On to more pleasant things. First a little more stash to show off, my most recent order from the Little Thread Shop. Some Weeks Dye Works perles, and Caron threads; the bright green is Jade, which I had in Impressions (their silk/wool blend) and used in my father-in-law’s 90th birthday card. I so enjoyed the shade that I decided to get the “companion threads” to it. The others are sheer indulgence – I have no purpose for them yet but I just loved the colours.
I am also awaiting an order of threads for the Guildhouse course from West End Embroidery including some Dinky Dyes perles. I contacted Jo at Dinky Dyes to ask about UK stockists, and something she said about concentrating on their silks made me slightly worried that the cotton perles might be under threat, but fortunately she reassured me that they have no plans to discontinue them; they just don’t promote them as vigorously as their silks. Heather and Douglas are safe *phew*.
And finally, the fabrics. I’d asked Kate at Sparklies whether she did hand-dyed Hardanger fabric, and she said she didn’t, but she could – and she did! Here are the three fabrics I’ll be using in the September course: 28ct Lugana Aries (for the bookmarks), and 22 ct Hardanger Thalia (purple) and Ocean Depths (blue-green). They’ll be stitched with Antique White threads and beads for contrast. I’m really looking forward to stitching the models, so I’d better get Walled Garden sorted out as soon as possible.
If you’re not one of those lucky stitchers who has a local needlework shop to supply their stitching needs, don’t immediately head for the nearest Hobbycraft! For one thing, they won’t have any speciality threads or fabrics anyway so it would be a waste of time – time that would be much better spent studying the covetousness-inducing price list of Margaret Roberts’ Little Thread Shop or browsing the delectable Sparklies website for Kate Burgess’ vibrant hand-dyed fabrics. The Little Thread Shop was a great find, and I am grateful to a friend from the Cross Stitch Forum for recommending it. You can email Margaret direct if you want a different combination of threads, her shipping costs are very reasonable indeed and she is most helpful in working out how much you can have sent to the UK without incurring import duties! So now if I want a few Caron threads, or decide to treat myself to Gloriana silk perles or Thread Gatherer hand-dyed silk ribbon that’s where I go – and just have a look at some of the lovely things I got from her this year …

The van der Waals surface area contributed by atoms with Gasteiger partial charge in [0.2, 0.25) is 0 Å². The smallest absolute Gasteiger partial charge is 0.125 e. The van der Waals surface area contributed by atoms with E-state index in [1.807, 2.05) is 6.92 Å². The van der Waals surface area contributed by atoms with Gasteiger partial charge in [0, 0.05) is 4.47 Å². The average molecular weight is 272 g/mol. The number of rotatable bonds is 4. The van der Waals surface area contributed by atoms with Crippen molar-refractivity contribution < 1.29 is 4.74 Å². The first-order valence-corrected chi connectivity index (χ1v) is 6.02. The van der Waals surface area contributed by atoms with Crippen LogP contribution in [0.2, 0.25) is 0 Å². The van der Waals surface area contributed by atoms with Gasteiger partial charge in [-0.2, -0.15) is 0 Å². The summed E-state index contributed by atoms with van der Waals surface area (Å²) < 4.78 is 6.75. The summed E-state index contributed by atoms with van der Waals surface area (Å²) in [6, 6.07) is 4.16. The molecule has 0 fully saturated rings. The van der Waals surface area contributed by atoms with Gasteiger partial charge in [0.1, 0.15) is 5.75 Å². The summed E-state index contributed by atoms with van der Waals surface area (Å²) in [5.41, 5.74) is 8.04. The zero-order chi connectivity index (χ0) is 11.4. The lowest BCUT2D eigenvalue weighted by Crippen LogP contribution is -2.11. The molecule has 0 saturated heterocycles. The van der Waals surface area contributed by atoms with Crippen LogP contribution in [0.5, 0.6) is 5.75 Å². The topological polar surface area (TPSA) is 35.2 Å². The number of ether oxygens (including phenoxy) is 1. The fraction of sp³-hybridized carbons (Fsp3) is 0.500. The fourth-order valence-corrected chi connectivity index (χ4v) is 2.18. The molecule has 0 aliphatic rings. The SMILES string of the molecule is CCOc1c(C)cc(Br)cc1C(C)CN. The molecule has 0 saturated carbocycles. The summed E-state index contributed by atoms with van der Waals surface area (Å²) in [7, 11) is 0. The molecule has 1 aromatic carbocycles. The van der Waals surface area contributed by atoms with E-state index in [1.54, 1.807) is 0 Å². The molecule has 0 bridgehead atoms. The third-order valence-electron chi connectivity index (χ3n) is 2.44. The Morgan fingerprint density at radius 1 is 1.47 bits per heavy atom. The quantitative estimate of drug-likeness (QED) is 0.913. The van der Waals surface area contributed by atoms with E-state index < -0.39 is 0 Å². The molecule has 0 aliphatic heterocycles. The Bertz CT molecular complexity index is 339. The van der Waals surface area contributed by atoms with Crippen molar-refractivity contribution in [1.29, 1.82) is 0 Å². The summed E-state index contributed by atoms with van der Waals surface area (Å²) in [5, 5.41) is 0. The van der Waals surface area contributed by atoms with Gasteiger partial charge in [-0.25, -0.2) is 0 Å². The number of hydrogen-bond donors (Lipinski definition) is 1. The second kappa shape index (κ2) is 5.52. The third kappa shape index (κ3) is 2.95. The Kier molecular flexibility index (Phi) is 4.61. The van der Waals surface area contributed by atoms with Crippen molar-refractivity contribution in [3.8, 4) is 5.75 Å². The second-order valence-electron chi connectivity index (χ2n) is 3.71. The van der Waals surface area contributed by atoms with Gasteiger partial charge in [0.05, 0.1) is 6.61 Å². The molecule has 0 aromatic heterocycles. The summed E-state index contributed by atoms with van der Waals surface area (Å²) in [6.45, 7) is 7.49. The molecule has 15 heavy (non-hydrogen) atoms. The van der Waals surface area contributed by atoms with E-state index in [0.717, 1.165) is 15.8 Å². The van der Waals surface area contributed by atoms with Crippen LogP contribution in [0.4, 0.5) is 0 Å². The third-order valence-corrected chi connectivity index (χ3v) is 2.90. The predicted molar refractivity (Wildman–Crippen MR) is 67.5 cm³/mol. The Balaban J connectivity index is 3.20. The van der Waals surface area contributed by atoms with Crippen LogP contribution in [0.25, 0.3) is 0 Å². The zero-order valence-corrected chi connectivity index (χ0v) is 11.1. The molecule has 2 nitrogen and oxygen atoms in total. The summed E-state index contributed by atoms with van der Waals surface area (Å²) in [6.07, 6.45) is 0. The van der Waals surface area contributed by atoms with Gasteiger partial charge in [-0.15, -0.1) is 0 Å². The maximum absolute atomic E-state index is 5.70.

Sparklies is more local to me (in the UK instead of in the US!) and so I occasionally get the chance to see her fabrics in real life at the Knitting & Stitching Show (although I’ve just heard she won’t be doing Alexandra Palace next year, which is a shame as that’s the one I go to). What I like about Kate’s fabrics is that besides the pastel, subtle shades that you often get in hand-dyeds, she does some extremely bold and vibrant colours which definitely make a statement! For most colours you can choose aida, evenweave or linen (with pictures that show the difference in colour between the various fabrics) and a good number of thread counts. I tend to go for my favourite 25ct Lugana, of course, but Kate has promised to dye me some Hardanger fabric for a course I hope to be teaching next year. And if you can’t decide what shades would be right for your project, you can order some samples – an economical way of making sure you go for just the right colour, and great to use in their own right for mini projects.
And sometimes when you buy things from different shops it’s not until you see your purchases together before putting them away that you realise you’ve just bought a magical combination that cries out for a new design. Here is Sparklies’ Fire combined with Caron Bittersweet and Flamingo. Doesn’t it just zing?
How annoying colours can be! Doing a version of Patches on hand-dyed fabric (a beautiful rich variegated yellow by Sparklies) I carefully picked two shades of DMC yellow perle to form the basis of the design, and purely by accident found in my stash a lovely shade of Dinky Dyes stranded silk which went with them perfectly.
I stitched the darker shade of perle and the silk and that looked fine, then added the first patch of lighter yellow and it just looked wrong. It’s the exact shade of the lighter yellow in the fabric, but it simply didn’t gel with the rest. Argh!
So I tried a slightly darker yellow to see if there would still be enough contrast, and that fortunately did work. Phew! So unpicked the light yellow and am now steaming ahead, hoping to finish Patches later this week.